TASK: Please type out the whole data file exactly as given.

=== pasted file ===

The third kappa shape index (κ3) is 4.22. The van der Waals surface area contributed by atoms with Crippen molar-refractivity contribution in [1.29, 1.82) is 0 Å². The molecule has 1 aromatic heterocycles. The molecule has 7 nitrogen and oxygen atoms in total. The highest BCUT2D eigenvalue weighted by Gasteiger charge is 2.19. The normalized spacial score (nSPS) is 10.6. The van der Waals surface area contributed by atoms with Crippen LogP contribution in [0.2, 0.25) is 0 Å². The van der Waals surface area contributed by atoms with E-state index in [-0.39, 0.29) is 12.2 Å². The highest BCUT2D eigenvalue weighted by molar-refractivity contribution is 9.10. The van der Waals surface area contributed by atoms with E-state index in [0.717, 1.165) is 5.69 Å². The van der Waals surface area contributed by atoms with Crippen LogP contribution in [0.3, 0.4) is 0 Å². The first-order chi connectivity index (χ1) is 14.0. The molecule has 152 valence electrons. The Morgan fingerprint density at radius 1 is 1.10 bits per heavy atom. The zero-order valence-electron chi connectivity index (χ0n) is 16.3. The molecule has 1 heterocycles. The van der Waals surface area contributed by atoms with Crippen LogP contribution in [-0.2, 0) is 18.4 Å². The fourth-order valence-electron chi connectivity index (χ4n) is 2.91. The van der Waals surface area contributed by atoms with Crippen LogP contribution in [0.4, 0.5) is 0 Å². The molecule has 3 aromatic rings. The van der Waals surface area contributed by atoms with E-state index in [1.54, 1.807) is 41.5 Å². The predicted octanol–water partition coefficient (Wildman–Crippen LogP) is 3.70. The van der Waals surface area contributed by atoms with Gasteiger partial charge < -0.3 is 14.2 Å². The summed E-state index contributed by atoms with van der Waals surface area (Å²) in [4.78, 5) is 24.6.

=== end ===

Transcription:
The third kappa shape index (κ3) is 4.22. The van der Waals surface area contributed by atoms with Crippen molar-refractivity contribution in [1.29, 1.82) is 0 Å². The molecule has 1 aromatic heterocycles. The molecule has 7 nitrogen and oxygen atoms in total. The highest BCUT2D eigenvalue weighted by Gasteiger charge is 2.19. The normalized spacial score (nSPS) is 10.6. The van der Waals surface area contributed by atoms with Crippen LogP contribution in [0.2, 0.25) is 0 Å². The van der Waals surface area contributed by atoms with E-state index in [-0.39, 0.29) is 12.2 Å². The highest BCUT2D eigenvalue weighted by molar-refractivity contribution is 9.10. The van der Waals surface area contributed by atoms with E-state index in [0.717, 1.165) is 5.69 Å². The van der Waals surface area contributed by atoms with Crippen LogP contribution in [0.3, 0.4) is 0 Å². The first-order chi connectivity index (χ1) is 14.0. The molecule has 152 valence electrons. The Morgan fingerprint density at radius 1 is 1.10 bits per heavy atom. The zero-order valence-electron chi connectivity index (χ0n) is 16.3. The molecule has 1 heterocycles. The van der Waals surface area contributed by atoms with Crippen LogP contribution in [-0.2, 0) is 18.4 Å². The fourth-order valence-electron chi connectivity index (χ4n) is 2.91. The van der Waals surface area contributed by atoms with Crippen LogP contribution in [0.4, 0.5) is 0 Å². The molecule has 3 aromatic rings. The van der Waals surface area contributed by atoms with E-state index in [1.54, 1.807) is 41.5 Å². The predicted octanol–water partition coefficient (Wildman–Crippen LogP) is 3.70. The van der Waals surface area contributed by atoms with Gasteiger partial charge < -0.3 is 14.2 Å². The summed E-state index contributed by atoms with van der Waals surface area (Å²) in [4.78, 5) is 24.6.